Expanded CTC improved mental health of parents

Expanded CTC improved mental health of parents

The expansion of the federal Child Tax Credit brought an historic reduction in child poverty in 2021 by giving low- and moderate-income families a monthly, no-strings-attached cash allowance, which they used on basic necessities such as food, utilities or shelter. But the expanded CTC also improved the mental health of adults in the lowest-income families, according to a new report from Health Affairs. Akansha Batra, Kaitlyn Jackson, and Rita Hamad explain their findings: 

We found fewer depressive and anxiety symptoms among low-income adults. Adults of Black, Hispanic, and other racial and ethnic backgrounds demonstrated greater reductions in anxiety symptoms compared to non-Hispanic White adults with children. There were no changes in mental health care use. These findings are important for Congress and state legislators to weigh as they consider making the expanded CTC and other similar tax credits permanent to support economically disadvantaged families.


DCFS needs more caseworkers
The head of Louisiana’s beleaguered child welfare agency updated lawmakers on Wednesday about efforts to address staffing shortages amid continued reports of child neglect and abuse. Louisiana Department of Children and Family Services Secretary Terri Ricks told the state’s Senate Health and Welfare Committee that while her department had made progress toward hiring more caseworkers, it was still short of full staffing levels. The Advocate’s Andrea Gallo reports: 

“Our societal problems are bubbling up through our caseload, which means the children are not OK,” Ricks said. Ricks and Amanda Brunson, DCFS’ new assistant secretary of child welfare, said they are worried that even more children might need help. … Legislators questioned whether DCFS has enough money to continue to hire new staff and implement stopgap measures in hopes of stabilizing the agency. Undersecretary Eric Horent said DCFS has spent an extra $3.5 million so far on new projects and improvements, but has been able to use money from job vacancies to cover them so far.

Reality check: Years of budget cuts and low pay, combined with already high caseloads, have made it difficult for the agency to retain the caseworkers needed to respond to reports of neglect and abuse. 


Selling homes while Black
While the National Association of Realtors allowed Black people to join in 1961, it still lobbied against the Fair Housing Act, which aimed to end housing discrimination, eight years later. This type of racism in the real estate industry, which still persists to this day, has discouraged Black people from becoming agents and made the jobs of those who do much harder The New York Times’ Collette Coleman reports on the racism Black Americans face when selling homes.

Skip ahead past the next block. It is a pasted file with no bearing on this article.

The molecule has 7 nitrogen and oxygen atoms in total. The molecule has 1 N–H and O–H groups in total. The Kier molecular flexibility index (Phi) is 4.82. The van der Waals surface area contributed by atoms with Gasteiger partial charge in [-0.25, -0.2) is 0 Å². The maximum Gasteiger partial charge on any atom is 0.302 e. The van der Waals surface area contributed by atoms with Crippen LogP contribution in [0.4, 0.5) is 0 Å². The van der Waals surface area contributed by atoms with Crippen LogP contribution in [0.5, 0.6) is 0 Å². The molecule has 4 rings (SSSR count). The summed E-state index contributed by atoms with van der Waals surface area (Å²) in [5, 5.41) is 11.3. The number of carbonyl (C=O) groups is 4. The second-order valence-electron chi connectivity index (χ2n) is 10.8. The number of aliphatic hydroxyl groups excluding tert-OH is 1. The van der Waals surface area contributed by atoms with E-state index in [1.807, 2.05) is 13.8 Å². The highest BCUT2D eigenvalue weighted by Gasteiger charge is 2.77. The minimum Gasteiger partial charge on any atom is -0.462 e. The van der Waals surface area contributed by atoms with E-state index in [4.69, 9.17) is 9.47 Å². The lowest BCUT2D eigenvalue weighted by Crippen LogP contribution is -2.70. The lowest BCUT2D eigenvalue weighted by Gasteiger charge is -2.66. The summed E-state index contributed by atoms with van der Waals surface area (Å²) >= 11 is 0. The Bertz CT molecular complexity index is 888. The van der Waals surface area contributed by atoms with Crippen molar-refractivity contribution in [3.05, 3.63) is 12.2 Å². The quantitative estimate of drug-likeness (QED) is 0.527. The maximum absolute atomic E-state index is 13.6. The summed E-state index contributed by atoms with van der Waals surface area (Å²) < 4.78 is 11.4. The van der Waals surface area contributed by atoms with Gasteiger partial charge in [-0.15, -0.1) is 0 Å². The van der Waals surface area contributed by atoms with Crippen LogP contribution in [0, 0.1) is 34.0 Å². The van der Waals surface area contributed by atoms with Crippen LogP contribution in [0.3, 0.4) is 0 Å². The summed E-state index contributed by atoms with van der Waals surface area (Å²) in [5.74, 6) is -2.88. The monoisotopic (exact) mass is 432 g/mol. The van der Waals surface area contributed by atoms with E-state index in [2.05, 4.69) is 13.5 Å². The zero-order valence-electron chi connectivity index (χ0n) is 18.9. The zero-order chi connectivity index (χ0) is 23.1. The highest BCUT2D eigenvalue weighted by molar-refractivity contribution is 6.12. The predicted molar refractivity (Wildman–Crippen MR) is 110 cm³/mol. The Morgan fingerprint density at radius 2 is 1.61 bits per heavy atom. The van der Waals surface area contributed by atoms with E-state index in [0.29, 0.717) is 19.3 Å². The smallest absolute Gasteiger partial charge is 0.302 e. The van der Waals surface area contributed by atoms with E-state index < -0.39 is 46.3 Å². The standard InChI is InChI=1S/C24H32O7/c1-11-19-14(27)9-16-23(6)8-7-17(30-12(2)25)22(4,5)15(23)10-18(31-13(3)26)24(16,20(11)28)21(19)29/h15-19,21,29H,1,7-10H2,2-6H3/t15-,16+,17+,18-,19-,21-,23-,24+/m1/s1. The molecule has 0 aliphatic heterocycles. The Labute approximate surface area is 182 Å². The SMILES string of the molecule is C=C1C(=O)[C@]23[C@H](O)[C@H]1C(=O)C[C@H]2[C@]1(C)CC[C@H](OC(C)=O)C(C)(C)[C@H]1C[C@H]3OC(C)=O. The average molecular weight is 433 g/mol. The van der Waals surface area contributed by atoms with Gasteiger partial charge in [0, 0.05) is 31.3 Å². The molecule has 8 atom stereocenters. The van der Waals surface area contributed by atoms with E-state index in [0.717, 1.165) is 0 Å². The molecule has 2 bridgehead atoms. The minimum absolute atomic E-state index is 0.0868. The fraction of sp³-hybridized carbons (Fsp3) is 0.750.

Today about 6 percent of real estate agents and brokers in the United States are Black, though 14 percent of Americans are Black. White real estate agents make almost three times as much as their Black peers, according to the N.A.R.. To make it in the industry, Black agents say they are taking precautions and making concessions, including changing their names or omitting their photos from promotional materials to hide their racial identities. The discrimination they face can be life-threatening: In August 2021, police officers in Michigan handcuffed and pointed guns at Eric Brown, a Black real estate agent, and his Black clients as he showed them a home.


SNAP linked to better health outcomes and lower health care costs
The Supplemental Nutrition Assistance Program is one of the most effective tools at fighting poverty. But a new report shows that SNAP benefits are linked to improved health outcomes and lower health care costs. The Center on Budget and Policy Priorities’ Joseph Llobrera reports on their research: 

SNAP participants are more likely to report excellent or very good health than low-income non-participants. Early access to SNAP among pregnant mothers and in early childhood improved birth outcomes and long-term health as adults. Elderly SNAP participants are less likely than similar non-participants to forgo their full prescribed dosage of medicine due to cost. SNAP may also help low-income older adults live independently in their communities and avoid hospitalization. … Infants and children in families participating in SNAP are more likely to see a doctor for periodic check-ups. Low-income adults participating in SNAP incur nearly 25 percent less in medical care costs than low-income non-participants.


Number of the Day
6.5% –  Increase in prices in December compared to the same time last year. Inflation has decreased for six consecutive months. (Source: Bureau of Labor Statistics)